This is the week of the American Law Institute conference. Most of the Texas Supreme Court Justices are members of ALI, so it is not surprising that this week brought a very quiet orders list.

But this slow orders day is a perfect opportunity for me to catch up on summaries from last Friday’s list. You might already have seen this much more timely summary over at The Appellate Record.

Lost Property, Mislaid Property, and Treasure Trove

The State of Texas v. $281,420.00 in United States Currency, No. 08?0465

This civil-forfeiture case has a twist. In the presentation of the facts given in the Texas Supreme Court opinion, the truck driver and the police officer agree in advance to the traffic stop — with the person who hired the truck driver (and provided the truck) left out of the loop:

Johnny Mercado approached Gregorio Huerta, the owner of Greg’s Towing, at a race track in Edinburg, Texas, and asked Huerta to tow a disabled Freightliner truck-tractor from Alvin to Mercedes for approximately $2,800. Huerta agreed, drove to Alvin that night to retrieve the truck, and returned to his office in Edinburg. Huerta contacted Mercado to request payment, and they planned for Huerta to follow Mercado with the truck to the final destination in Mercedes. When Mercado did not show up, Huerta became worried that the truck might be stolen and contacted Department of Public Safety Trooper Cesar Torres. Torres agreed to stop by Huerta’s office to inspect the truck, but before he got there Mercado arrived and paid for the tow. Huerta informed Torres that it would no longer be necessary for him to come by, but Torres still had concerns about the truck and insisted on inspecting it. Together they devised a plan whereby Huerta would intentionally exceed the speed limit so that Torres would have probable cause to pull him over. When Torres stopped Huerta for speeding in San Juan, Mercado circled the area several times and then drove away.

Mercado and the truck’s owner (whose name was found from title records) were sent notice of the forfeiture proceedings, but they neither chose to appear. Ultimately, the property was not proven to be contraband.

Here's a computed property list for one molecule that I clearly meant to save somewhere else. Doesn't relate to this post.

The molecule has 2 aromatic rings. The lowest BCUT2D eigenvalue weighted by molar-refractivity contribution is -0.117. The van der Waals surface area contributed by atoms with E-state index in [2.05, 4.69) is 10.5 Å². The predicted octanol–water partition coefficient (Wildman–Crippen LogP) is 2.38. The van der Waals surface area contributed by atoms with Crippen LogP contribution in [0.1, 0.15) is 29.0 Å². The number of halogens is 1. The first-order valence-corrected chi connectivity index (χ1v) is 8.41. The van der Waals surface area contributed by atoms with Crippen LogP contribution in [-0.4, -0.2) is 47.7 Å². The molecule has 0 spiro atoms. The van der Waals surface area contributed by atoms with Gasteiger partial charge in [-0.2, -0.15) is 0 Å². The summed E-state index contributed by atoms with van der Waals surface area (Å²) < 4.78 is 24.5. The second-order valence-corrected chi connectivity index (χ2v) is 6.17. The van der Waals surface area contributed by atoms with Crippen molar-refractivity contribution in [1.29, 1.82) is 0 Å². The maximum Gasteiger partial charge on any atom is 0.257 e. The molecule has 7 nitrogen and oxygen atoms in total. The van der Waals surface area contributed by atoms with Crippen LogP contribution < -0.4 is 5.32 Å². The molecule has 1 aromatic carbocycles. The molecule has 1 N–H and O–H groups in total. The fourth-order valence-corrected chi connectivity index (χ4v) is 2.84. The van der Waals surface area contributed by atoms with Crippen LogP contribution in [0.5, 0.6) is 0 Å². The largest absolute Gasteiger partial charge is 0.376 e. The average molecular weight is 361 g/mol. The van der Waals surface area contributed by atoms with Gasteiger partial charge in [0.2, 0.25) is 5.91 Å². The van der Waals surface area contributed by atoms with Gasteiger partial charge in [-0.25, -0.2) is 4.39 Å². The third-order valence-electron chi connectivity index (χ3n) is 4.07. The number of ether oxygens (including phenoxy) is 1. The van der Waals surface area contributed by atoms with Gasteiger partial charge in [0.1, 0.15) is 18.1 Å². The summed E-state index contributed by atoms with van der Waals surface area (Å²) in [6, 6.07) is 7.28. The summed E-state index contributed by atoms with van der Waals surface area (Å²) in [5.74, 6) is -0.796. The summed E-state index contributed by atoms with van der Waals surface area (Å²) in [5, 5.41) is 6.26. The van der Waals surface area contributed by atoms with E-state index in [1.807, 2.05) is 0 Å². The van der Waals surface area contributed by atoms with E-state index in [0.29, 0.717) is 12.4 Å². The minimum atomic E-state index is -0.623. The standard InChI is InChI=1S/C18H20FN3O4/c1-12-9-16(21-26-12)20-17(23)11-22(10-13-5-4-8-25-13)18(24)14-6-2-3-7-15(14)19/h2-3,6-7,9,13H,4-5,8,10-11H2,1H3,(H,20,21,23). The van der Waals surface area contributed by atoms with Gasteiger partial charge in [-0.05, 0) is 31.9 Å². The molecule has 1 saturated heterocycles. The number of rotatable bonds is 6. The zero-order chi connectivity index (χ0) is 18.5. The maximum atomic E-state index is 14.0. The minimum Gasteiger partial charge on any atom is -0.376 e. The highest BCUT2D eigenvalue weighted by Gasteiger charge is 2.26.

In the Texas Supreme Court, the truck driver advances several theories for why he should be awarded part of the money. The Court, through Justice O’Neill, rejected each in turn:

  • The truck driver did not have a bailment interest in the cash because he did not take possession of it knowingly. A bailee only takes responsibility for items he could reasonably expect to be in the vehicle.

  • He could not claim that he acquired it as “abandoned” property because there was no moment at which he personally took possession of it. The cash was found during a law-enforcement search. Although the truck driver was physically assisting with that part of the search (dismantling the axle), the context means that he was not the one actually taking possession.

  • He could not invoke the doctrine of “treasure trove” (special rules applying to finders of particularly valuable property) because that doctrine is not recognized in Texas.

  • He could not claim the cash as “mislaid” property (that set somewhere by its owner and then forgotten) because the truck driver did not himself own the truck he was driving.

  • And he could not claim an interest under the general rules for accidentally “lost” property because, among other reasons, the way the cash was tightly wrapped around the truck axle in neat bundles was a clear indication it had not been lost by accident.

Having rejected each of the truck driver’s theories, the Court reversed and remanded to the trial court for further proceedings.

Does an erroneous dismissal “with prejudice” still operate to bar later lawsuits?

The Travelers Insurance Co. v. Barry Joachim, No. 08?0941

A party filed a voluntary nonsuit, seeking dismissal without prejudice. The trial court entered a dismissal with prejudice. Later, that same party filed a new lawsuit about the same subject matter. The defendant asserted that the suit was barred by res judicata.

The parties agree that the first trial court’s order, which dismissed the case with prejudice, was erroneous because Joachim’s nonsuit was without prejudice to refiling.

The Texas Supreme Court holds that a trial court’s dismissal with prejudice could operate to bar later lawsuits — even when entered in error. Instead, the correct method of attacking the error would have been a direct appeal of the original dismissal.

Justice Green wrote for the Court.